The Accounting Cycle
The accounting cycle begins with the analysis of transactions recorded on source documents such as invoices and checks; it ends with the completion of a post-closing trial balance. This cycle consists of the following steps: 1. Analyze and journalize transactions.
2. Post the journal entries to the general ledger accounts. 3. Prepare a trial balance.
4. Journalize and post the adjusting entries.
5. Prepare an adjusted trial balance.
6. Prepare financial statements.
7. Journalize and post the closing entries.
8. Prepare a post-closing trial balance.
Steps one and two occur as often as needed during an accounting period. Steps three, four, five, and six occur at the end of each accounting period. Steps seven and eight usually occur only at the end of each fiscal year, but these steps may be completed at the end of each accounting period if the company chooses to do so. If a work sheet is used, steps three, four, and five are initially recorded on the work sheet, which makes it possible to complete step six more quickly, but all adjusting entries on the work sheet must be journalized and posted before closing entries are made.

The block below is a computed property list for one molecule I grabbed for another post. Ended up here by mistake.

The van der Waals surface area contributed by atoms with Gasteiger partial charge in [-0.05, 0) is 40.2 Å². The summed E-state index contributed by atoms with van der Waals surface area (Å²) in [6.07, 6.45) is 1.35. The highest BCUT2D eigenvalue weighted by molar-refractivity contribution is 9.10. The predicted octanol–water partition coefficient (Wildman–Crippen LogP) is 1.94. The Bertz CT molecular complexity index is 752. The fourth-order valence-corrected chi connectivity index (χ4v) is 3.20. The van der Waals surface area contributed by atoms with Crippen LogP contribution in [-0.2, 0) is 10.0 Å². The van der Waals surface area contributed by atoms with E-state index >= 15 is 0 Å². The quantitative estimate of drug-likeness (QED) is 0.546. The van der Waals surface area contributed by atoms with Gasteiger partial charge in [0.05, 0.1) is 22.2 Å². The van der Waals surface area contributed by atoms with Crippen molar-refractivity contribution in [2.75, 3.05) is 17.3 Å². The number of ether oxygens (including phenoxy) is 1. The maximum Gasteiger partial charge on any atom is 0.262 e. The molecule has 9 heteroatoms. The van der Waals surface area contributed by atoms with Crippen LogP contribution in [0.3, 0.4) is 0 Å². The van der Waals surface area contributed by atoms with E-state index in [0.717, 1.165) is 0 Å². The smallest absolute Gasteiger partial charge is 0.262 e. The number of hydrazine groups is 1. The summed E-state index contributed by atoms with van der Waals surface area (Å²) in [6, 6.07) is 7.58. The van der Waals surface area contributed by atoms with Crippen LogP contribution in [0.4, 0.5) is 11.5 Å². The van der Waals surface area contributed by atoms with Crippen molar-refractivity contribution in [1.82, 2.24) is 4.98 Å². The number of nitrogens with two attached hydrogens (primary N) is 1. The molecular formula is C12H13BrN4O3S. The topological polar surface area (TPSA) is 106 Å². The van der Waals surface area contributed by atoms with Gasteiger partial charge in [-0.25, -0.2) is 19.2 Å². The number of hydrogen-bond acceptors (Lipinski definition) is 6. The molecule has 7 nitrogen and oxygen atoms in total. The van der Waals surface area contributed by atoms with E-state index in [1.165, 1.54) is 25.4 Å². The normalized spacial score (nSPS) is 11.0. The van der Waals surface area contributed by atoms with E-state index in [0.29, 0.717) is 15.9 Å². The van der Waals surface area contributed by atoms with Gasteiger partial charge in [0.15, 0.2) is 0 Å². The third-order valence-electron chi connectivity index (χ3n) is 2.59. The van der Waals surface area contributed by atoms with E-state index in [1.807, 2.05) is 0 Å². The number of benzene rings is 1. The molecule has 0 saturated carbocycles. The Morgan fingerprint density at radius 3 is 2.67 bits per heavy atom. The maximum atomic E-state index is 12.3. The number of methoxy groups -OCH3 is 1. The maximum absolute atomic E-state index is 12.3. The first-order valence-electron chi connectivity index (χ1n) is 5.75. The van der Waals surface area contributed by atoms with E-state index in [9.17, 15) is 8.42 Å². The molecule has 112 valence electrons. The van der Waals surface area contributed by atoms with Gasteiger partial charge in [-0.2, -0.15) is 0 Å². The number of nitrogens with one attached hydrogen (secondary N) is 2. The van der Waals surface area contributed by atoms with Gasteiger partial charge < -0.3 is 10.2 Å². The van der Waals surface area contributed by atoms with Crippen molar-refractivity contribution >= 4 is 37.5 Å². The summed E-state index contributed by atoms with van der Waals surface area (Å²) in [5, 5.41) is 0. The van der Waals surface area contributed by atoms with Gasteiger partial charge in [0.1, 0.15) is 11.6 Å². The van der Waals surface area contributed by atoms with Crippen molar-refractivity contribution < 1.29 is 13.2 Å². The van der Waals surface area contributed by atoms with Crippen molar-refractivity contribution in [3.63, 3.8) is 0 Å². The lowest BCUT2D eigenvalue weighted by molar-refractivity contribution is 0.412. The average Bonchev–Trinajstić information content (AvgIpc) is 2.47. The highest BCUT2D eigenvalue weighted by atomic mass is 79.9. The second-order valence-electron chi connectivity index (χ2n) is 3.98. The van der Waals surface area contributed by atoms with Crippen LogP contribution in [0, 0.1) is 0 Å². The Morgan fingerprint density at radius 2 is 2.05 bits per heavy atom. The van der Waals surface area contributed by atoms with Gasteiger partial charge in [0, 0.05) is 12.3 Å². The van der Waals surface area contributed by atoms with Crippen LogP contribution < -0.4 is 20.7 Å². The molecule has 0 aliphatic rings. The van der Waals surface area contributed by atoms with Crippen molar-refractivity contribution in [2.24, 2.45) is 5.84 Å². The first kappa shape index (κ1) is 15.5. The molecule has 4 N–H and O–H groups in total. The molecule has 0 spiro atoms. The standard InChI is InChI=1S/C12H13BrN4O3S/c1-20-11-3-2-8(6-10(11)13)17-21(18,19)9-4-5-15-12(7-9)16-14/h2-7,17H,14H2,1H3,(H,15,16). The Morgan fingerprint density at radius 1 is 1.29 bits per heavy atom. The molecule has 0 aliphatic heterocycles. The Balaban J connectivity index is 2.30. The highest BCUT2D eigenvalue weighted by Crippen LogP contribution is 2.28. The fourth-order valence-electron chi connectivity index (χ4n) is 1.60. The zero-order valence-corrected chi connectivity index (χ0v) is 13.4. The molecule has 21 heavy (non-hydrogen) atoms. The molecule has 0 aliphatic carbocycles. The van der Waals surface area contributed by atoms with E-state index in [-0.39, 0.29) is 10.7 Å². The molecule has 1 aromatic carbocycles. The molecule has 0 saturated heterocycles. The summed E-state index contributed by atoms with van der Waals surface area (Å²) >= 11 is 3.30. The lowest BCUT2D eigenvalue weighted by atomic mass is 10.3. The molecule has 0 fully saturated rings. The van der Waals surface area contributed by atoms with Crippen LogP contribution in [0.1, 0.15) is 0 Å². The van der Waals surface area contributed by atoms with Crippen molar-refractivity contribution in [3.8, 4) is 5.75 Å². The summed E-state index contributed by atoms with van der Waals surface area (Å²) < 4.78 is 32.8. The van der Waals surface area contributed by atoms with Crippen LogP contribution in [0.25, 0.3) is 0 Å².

Definition of 'Accounting Cycle'
The name given to the collective process of recording and processing the accounting events of a company. The series of steps begin when a transaction occurs and end with its inclusion in the financial statements. The nine steps of the accounting cycle are:
1. Collecting and analyzing data from transactions and events. 2. Putting transactions into the general journal.
3. Posting entries to the general ledger.
4. Preparing an unadjusted trial balance.
5. Adjusting entries appropriately.
6. Preparing an adjusted trial balance.
7. Organizing the accounts into the financial statements. 8. Closing the books.
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